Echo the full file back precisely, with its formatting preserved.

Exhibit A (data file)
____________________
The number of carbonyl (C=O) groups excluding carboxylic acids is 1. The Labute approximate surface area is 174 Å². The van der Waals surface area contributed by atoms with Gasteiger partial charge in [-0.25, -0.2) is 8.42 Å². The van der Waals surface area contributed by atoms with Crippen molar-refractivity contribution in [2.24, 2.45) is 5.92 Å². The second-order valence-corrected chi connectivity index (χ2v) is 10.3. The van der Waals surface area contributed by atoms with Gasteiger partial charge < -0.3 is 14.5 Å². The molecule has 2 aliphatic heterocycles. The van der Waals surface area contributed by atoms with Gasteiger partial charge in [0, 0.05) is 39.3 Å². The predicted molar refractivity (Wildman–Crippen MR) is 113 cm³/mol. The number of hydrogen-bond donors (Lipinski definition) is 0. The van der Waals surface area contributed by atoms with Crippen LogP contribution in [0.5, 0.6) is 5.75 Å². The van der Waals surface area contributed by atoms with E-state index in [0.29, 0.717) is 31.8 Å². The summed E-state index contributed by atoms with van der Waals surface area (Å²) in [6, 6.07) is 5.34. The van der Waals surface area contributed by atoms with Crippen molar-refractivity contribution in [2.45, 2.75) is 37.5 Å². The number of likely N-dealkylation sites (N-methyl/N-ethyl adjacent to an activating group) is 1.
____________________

The number of carbonyl (C=O) groups excluding carboxylic acids is 1. The Labute approximate surface area is 174 Å². The van der Waals surface area contributed by atoms with Gasteiger partial charge in [-0.25, -0.2) is 8.42 Å². The van der Waals surface area contributed by atoms with Crippen molar-refractivity contribution in [2.24, 2.45) is 5.92 Å². The second-order valence-corrected chi connectivity index (χ2v) is 10.3. The van der Waals surface area contributed by atoms with Gasteiger partial charge < -0.3 is 14.5 Å². The molecule has 2 aliphatic heterocycles. The van der Waals surface area contributed by atoms with Gasteiger partial charge in [0, 0.05) is 39.3 Å². The predicted molar refractivity (Wildman–Crippen MR) is 113 cm³/mol. The number of hydrogen-bond donors (Lipinski definition) is 0. The van der Waals surface area contributed by atoms with Crippen LogP contribution in [0.5, 0.6) is 5.75 Å². The van der Waals surface area contributed by atoms with E-state index in [0.29, 0.717) is 31.8 Å². The summed E-state index contributed by atoms with van der Waals surface area (Å²) in [6, 6.07) is 5.34. The van der Waals surface area contributed by atoms with Crippen molar-refractivity contribution in [2.45, 2.75) is 37.5 Å². The number of likely N-dealkylation sites (N-methyl/N-ethyl adjacent to an activating group) is 1.